For decades, the cult of the personality has been a guiding force for many theatre producers, particularly those trying to fill large venues.

When a new production is announced, the first question for many punters is who the stars are going to be. Indeed, to sell the vast majority of stage shows in the West End or on Broadway, it is necessary to have one or two big-name TV or film stars.

The alternative route relies on a different kind of popularity, where a favourite film, pop group or star’s back catalogue or novel is adapted for the stage. Even then, a star name is often added to the mix to increase the chance of commercial success.

Last weekend’s Olivier Awards hints that star casting is also now the recipe for taking home the big prizes. It may be entirely coincidental, but the two big winners on the night are TV stars with cult status. That is not to suggest that Paul Mescal for A Streetcar Name Desire and Jodie Comer for Prima Facie do not fully deserve their Best Actor and Best Actress awards. However, some may wonder whether the hype that reached fever pitch before either had even made it on to a stage in any way influenced the judging panels.

In the past, awards were much more commonly handed to seasoned and experienced professionals after years or decades of hard work. Reading Oliver Ford Davies’s recent autobiography, it was touching to discover that, after over quarter of a century of working almost invisibly, he finally took the top prize for Racing Demon at the age of 50, still virtually unknown to the man in the street and greatly to his own surprise.

Both of this year’s winning performers were in their 20s and, while Mescal attended drama school and served a brief but solid apprenticeship on stage, his female counterpart was completely fresh to the discipline.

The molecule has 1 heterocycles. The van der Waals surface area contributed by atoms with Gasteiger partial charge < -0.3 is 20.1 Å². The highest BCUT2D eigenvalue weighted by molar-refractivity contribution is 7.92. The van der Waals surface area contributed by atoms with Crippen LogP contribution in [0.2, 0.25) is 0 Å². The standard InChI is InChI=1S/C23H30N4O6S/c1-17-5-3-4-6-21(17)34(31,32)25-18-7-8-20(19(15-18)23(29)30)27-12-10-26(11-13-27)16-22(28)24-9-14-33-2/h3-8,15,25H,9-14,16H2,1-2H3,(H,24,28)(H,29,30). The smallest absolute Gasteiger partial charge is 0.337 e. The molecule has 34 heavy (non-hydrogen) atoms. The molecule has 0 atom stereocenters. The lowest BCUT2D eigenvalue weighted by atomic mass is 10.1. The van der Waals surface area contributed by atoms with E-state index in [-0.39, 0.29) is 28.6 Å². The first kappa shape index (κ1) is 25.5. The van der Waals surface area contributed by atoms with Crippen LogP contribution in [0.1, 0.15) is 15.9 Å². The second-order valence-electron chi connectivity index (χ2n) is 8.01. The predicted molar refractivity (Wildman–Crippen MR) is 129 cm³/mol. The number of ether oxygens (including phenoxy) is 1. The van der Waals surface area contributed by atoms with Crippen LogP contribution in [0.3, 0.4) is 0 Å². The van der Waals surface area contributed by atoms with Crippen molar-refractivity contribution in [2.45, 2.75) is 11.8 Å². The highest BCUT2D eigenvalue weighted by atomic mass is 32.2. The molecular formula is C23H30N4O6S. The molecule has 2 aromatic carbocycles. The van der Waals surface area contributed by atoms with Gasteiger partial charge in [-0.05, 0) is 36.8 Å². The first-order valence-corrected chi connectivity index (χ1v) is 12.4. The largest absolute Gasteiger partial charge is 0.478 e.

Many will have been cheered by the statement in Jodie Comer’s speech of thanks during which she said, “one thing I would like to say to any kids who haven’t been to drama school, who can’t afford to go to drama school, who have been rejected from drama school, don’t let anyone tell you that it isn’t possible.

“It might take the stars to align and you to be met with generous, kind, patient people, but it is possible.”

The actress has enjoyed a revelatory rise to stage stardom, given that this was her West End debut and (almost?) all of her previous acting experience had been on screen. She is now heading off to Broadway, presumably as a hot tip for a Tony.

You can’t imagine that those in charge at RADA or Central would be too chuffed to hear all of their efforts effectively being denigrated by someone who has just been recognised as the best actress in the country. Similarly, anyone who has taken on life-long debt and driven themselves into the ground to learn the rudimentary skills necessary to work on stage might now be wondering why they bothered.

In the past, you would also have expected at least a handful of nominations and frequently top prizes to go to those taking major roles in Shakespeare. Looking through the list of awards, there was only a single nomination for any Shakespearean production and that went to Rose Ayling-Ellis for her supporting role in As You like It. She just happens to be best known as a soap opera and reality TV practitioner, which won’t have done any harm.

West End theatre managers will almost certainly be delighted by awards to high-profile stars, since this inevitably increases the amount of publicity not only for their shows but for the medium more widely.

How those who spend most of their working lives in the theatre, occasionally getting cast in minor TV roles, which indisputably helps to make ends meet, will feel about a new normal in which some might conclude that personality is more important than solid technique could be a matter for serious debate, while they hang around waiting for auditions or sit in the wings or green room.

It will be fascinating to see whether these trends continue and, to all intents and purposes, highly trained actors can give up hope of winning big prizes as soon as they reach their 30s.